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Acrocyanosis (benign)

Classification & external resources
ICD-10 I73.8.
ICD-9 443.89
DiseasesDB 29444

Acrocyanosis refers to a persistent blue or cyanotic discoloration of the digits, most commonly occurring in the hands although also occurring in the face and feet as well. [1] [2] [3] The principle form of acrocyanosis is that of a benign cosmetic condition[1], sometimes caused by a relatively benign neurohormonal disorder.[2] Regardless of its cause, the benign form typically does not require medical treatment. A medical emergency would ensue if the extremities experience prolonged periods of exposure to the cold, particularly in children and patients with poor general health.[2] However, frostbite differs from acrocyanosis because pain (via thermal nociceptors) often accompanies the former condition, while the latter is very rarely associated with pain.

Acrocyanosis may be a sign of a more serious and larger medical problem, such as connective tissue diseases and diseases associated with central cyanosis.[1]


Incidence, Prevalence, and Epidemiology

Although there is no definitive reporting on its incidence, acrocyanosis shows prevalence in children and young adults than in patients thirty years of age or older.[2] Epidemiological data suggests that cold climate, outdoor occupation, and low body mass index are significant risk factors for developing acrocyanosis.[4] As expected, acrocyanosis would be more prevalent in women than in men due to differences in BMI.[3] However, the incidence rate of acrocyanosis often decreases with increasing age, regardless of regional climate.[4] Case reports have found acrocyanosis to be more prevalent in patients with autistic disorders such as Asperger's Syndrome.[5]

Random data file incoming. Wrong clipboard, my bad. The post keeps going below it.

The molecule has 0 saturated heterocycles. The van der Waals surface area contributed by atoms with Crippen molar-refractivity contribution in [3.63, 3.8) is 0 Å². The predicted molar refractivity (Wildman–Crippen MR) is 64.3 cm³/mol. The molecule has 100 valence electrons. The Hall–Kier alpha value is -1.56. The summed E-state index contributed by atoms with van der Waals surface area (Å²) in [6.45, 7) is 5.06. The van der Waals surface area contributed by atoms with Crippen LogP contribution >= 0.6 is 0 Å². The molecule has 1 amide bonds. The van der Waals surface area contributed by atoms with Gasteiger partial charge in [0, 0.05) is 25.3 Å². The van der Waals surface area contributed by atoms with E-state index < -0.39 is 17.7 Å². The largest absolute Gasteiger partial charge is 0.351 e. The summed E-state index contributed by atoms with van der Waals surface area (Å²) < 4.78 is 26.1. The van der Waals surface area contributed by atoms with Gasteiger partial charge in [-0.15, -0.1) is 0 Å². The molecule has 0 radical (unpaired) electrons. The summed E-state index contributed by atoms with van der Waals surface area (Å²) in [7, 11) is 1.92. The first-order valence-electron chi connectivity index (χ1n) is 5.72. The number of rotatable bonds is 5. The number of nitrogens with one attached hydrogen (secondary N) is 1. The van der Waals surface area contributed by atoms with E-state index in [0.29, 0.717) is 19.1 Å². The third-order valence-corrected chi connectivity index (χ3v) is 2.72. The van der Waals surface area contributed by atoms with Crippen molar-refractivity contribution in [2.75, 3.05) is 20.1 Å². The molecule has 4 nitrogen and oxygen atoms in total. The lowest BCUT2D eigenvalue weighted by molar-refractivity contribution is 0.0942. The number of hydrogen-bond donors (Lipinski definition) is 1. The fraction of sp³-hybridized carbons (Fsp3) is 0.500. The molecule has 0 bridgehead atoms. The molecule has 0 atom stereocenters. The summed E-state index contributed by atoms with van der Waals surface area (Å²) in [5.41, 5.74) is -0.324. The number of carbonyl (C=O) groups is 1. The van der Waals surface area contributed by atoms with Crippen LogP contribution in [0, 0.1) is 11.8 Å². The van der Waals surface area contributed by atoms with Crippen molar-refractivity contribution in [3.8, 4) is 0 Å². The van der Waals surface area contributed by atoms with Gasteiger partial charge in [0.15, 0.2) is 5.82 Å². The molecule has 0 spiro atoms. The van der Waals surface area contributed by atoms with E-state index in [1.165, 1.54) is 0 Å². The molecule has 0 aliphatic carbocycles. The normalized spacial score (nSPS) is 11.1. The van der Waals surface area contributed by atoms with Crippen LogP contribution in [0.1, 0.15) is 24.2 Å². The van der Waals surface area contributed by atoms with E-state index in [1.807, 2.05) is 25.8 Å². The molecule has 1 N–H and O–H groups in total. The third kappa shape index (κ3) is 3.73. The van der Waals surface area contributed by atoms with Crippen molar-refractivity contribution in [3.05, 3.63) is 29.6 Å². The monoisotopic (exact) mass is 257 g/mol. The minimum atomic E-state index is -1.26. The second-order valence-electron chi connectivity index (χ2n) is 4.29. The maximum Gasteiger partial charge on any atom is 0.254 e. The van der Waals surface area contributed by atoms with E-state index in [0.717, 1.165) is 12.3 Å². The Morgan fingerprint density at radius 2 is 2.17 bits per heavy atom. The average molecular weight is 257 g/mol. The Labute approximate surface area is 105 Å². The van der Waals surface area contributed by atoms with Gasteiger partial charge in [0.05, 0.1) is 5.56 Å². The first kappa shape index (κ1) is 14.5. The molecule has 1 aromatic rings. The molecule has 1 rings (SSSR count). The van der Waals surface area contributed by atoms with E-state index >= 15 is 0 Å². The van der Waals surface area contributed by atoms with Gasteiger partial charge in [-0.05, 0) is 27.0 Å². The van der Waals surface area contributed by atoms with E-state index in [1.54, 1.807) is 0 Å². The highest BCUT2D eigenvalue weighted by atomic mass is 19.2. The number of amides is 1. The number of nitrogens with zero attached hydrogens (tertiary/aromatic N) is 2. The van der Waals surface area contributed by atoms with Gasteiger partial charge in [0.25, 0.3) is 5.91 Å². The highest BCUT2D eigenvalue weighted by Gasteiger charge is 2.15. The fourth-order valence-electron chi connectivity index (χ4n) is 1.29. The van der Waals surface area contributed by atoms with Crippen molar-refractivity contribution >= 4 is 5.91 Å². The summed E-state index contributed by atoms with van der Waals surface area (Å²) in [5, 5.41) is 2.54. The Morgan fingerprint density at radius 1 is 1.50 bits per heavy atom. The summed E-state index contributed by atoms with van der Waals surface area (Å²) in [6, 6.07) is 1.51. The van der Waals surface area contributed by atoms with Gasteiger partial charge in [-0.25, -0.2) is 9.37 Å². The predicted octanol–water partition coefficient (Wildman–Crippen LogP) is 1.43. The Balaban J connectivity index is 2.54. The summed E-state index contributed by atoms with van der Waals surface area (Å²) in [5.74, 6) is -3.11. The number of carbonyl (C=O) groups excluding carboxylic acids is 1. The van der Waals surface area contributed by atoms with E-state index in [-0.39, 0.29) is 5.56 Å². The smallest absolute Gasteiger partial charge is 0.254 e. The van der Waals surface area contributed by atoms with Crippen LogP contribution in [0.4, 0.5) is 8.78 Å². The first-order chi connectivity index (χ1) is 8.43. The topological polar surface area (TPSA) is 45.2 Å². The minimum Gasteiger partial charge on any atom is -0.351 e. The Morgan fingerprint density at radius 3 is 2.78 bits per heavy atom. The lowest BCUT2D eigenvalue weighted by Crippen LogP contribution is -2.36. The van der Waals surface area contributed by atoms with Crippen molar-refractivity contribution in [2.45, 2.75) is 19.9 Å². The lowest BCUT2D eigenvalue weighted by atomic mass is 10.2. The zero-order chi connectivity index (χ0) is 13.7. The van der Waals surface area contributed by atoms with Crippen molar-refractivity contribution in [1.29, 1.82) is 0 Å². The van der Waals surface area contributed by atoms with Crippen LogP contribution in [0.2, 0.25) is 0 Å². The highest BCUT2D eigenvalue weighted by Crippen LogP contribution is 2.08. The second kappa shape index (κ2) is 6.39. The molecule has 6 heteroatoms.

The precise etiology of acrocyanosis is unknown. The current line of thinking goes that vasospasms in the cutaneous arteries and arterioles produce cyanotic discoloration, while compensatory dilatation in the postcapillary venules causes sweating.[1][3] Persistent vasoconstriction at the precapillary sphincter creates a local hypoxic environment, thus releasing adenosine into the capillary bed.[6] Vasospasms force adenosine to enter the capillary bed, where it vasodilates the postcapillary venules.[6] Such differences in vessel tone create a countercurrent exchange system that attempts to retain heat. Profuse sweating would then be caused by an overwhelmed countercurrent exchange system. In addition to adenosine, other hormones may contribute to acrocyanosis such as increase blood levels of serotonin.[5] This would seem to support case studies reporting acrocyanosis as an unusual side effect for pediatric patients taking tricyclic antidepressants, as these medications can inhibit the reuptake of serotonin and thus increase their blood concentrations.[7]

Clinical Manifestations and Presentation

Acrocyanosis is characterized by peripheral cyanosis: persistent cyanosis of the hands or of the hands, feet, or face.[3] The extremities often are cold and clammy and may exhibit some swelling.[1] The palms and soles exhibit a wide range of sweating from moderately moist to profuse, but all peripheral pulses should have normal rate, rhythm, and quality.[2][3] Exposure to cold temperatures worsens the cyanosis, while it often improves on warming.[1] Patients normally are asymptomatic and therefore there is usually no associated pain; the most common sign, discoloration, usually is what prompts patients to seek medical care.[2][3]